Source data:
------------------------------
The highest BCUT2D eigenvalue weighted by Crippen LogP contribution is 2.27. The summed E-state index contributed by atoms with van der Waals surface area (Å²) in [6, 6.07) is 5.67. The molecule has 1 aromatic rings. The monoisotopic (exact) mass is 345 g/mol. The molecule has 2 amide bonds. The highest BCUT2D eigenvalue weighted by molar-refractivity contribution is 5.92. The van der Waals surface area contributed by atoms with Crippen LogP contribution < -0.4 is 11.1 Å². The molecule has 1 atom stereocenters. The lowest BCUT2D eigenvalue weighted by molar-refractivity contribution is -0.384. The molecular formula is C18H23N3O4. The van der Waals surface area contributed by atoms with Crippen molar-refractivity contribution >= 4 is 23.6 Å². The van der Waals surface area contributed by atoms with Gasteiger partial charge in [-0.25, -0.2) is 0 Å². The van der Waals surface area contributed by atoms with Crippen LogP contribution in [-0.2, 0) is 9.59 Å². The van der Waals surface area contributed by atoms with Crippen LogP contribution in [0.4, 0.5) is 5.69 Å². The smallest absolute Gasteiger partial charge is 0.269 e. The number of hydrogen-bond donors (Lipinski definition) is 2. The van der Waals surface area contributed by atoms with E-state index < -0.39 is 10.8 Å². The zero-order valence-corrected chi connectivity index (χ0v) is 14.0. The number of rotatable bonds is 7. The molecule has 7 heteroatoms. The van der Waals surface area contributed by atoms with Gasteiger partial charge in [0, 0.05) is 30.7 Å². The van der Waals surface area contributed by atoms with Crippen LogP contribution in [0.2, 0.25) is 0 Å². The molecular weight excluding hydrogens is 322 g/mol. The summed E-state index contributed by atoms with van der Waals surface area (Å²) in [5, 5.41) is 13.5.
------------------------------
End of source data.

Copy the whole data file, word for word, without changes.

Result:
The highest BCUT2D eigenvalue weighted by Crippen LogP contribution is 2.27. The summed E-state index contributed by atoms with van der Waals surface area (Å²) in [6, 6.07) is 5.67. The molecule has 1 aromatic rings. The monoisotopic (exact) mass is 345 g/mol. The molecule has 2 amide bonds. The highest BCUT2D eigenvalue weighted by molar-refractivity contribution is 5.92. The van der Waals surface area contributed by atoms with Crippen LogP contribution < -0.4 is 11.1 Å². The molecule has 1 atom stereocenters. The lowest BCUT2D eigenvalue weighted by molar-refractivity contribution is -0.384. The molecular formula is C18H23N3O4. The van der Waals surface area contributed by atoms with Crippen molar-refractivity contribution >= 4 is 23.6 Å². The van der Waals surface area contributed by atoms with Gasteiger partial charge in [-0.25, -0.2) is 0 Å². The van der Waals surface area contributed by atoms with Crippen LogP contribution in [-0.2, 0) is 9.59 Å². The van der Waals surface area contributed by atoms with Crippen LogP contribution in [0.4, 0.5) is 5.69 Å². The smallest absolute Gasteiger partial charge is 0.269 e. The number of hydrogen-bond donors (Lipinski definition) is 2. The van der Waals surface area contributed by atoms with E-state index < -0.39 is 10.8 Å². The zero-order valence-corrected chi connectivity index (χ0v) is 14.0. The number of rotatable bonds is 7. The molecule has 7 heteroatoms. The van der Waals surface area contributed by atoms with Gasteiger partial charge in [0, 0.05) is 30.7 Å². The van der Waals surface area contributed by atoms with Crippen LogP contribution in [0.2, 0.25) is 0 Å². The molecular weight excluding hydrogens is 322 g/mol. The summed E-state index contributed by atoms with van der Waals surface area (Å²) in [5, 5.41) is 13.5.